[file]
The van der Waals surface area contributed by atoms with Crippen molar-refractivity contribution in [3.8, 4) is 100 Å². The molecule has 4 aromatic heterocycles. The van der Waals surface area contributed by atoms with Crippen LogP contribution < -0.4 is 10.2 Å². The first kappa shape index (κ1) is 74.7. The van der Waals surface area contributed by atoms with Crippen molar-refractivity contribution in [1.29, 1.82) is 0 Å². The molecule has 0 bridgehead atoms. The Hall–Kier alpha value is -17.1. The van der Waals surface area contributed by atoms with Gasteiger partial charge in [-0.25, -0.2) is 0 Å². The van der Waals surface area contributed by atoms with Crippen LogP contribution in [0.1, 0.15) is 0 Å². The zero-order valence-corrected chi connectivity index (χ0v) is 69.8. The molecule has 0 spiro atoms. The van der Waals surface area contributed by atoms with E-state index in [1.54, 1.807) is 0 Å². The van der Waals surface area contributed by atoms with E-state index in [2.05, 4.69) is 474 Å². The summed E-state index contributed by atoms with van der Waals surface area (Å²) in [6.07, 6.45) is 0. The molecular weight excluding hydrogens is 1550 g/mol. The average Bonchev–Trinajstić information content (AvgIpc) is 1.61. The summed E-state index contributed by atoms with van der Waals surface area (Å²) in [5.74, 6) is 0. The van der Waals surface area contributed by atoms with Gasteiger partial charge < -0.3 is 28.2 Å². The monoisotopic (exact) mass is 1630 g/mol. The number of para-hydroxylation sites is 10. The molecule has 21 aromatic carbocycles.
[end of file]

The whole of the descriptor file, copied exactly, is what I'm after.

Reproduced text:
The van der Waals surface area contributed by atoms with Crippen molar-refractivity contribution in [3.8, 4) is 100 Å². The molecule has 4 aromatic heterocycles. The van der Waals surface area contributed by atoms with Crippen LogP contribution < -0.4 is 10.2 Å². The first kappa shape index (κ1) is 74.7. The van der Waals surface area contributed by atoms with Crippen molar-refractivity contribution in [1.29, 1.82) is 0 Å². The molecule has 0 bridgehead atoms. The Hall–Kier alpha value is -17.1. The van der Waals surface area contributed by atoms with Gasteiger partial charge in [-0.25, -0.2) is 0 Å². The van der Waals surface area contributed by atoms with Crippen LogP contribution in [0.1, 0.15) is 0 Å². The zero-order valence-corrected chi connectivity index (χ0v) is 69.8. The molecule has 0 spiro atoms. The van der Waals surface area contributed by atoms with E-state index in [1.54, 1.807) is 0 Å². The van der Waals surface area contributed by atoms with E-state index in [2.05, 4.69) is 474 Å². The summed E-state index contributed by atoms with van der Waals surface area (Å²) in [6.07, 6.45) is 0. The molecular weight excluding hydrogens is 1550 g/mol. The average Bonchev–Trinajstić information content (AvgIpc) is 1.61. The summed E-state index contributed by atoms with van der Waals surface area (Å²) in [5.74, 6) is 0. The van der Waals surface area contributed by atoms with Gasteiger partial charge < -0.3 is 28.2 Å². The monoisotopic (exact) mass is 1630 g/mol. The number of para-hydroxylation sites is 10. The molecule has 21 aromatic carbocycles.